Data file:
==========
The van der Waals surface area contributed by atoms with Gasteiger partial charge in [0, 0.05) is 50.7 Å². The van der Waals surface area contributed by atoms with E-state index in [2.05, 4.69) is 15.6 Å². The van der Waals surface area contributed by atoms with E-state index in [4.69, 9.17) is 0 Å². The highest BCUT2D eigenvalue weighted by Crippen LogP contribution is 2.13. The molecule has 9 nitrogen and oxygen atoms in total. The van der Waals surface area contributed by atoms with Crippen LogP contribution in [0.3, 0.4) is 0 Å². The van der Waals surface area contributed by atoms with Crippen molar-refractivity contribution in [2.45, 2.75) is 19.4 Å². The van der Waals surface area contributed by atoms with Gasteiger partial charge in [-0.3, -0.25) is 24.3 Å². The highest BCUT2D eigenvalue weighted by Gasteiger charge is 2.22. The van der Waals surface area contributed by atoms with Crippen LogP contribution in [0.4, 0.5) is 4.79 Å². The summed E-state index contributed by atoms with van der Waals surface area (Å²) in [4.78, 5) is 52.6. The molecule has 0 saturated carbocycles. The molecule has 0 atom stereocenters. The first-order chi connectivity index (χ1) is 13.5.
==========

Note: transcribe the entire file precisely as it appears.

The van der Waals surface area contributed by atoms with Gasteiger partial charge in [0, 0.05) is 50.7 Å². The van der Waals surface area contributed by atoms with E-state index in [2.05, 4.69) is 15.6 Å². The van der Waals surface area contributed by atoms with E-state index in [4.69, 9.17) is 0 Å². The highest BCUT2D eigenvalue weighted by Crippen LogP contribution is 2.13. The molecule has 9 nitrogen and oxygen atoms in total. The van der Waals surface area contributed by atoms with Crippen LogP contribution in [0.3, 0.4) is 0 Å². The van der Waals surface area contributed by atoms with Crippen molar-refractivity contribution in [2.45, 2.75) is 19.4 Å². The van der Waals surface area contributed by atoms with Gasteiger partial charge in [-0.3, -0.25) is 24.3 Å². The highest BCUT2D eigenvalue weighted by Gasteiger charge is 2.22. The van der Waals surface area contributed by atoms with Crippen LogP contribution in [0.4, 0.5) is 4.79 Å². The summed E-state index contributed by atoms with van der Waals surface area (Å²) in [4.78, 5) is 52.6. The molecule has 0 saturated carbocycles. The molecule has 0 atom stereocenters. The first-order chi connectivity index (χ1) is 13.5.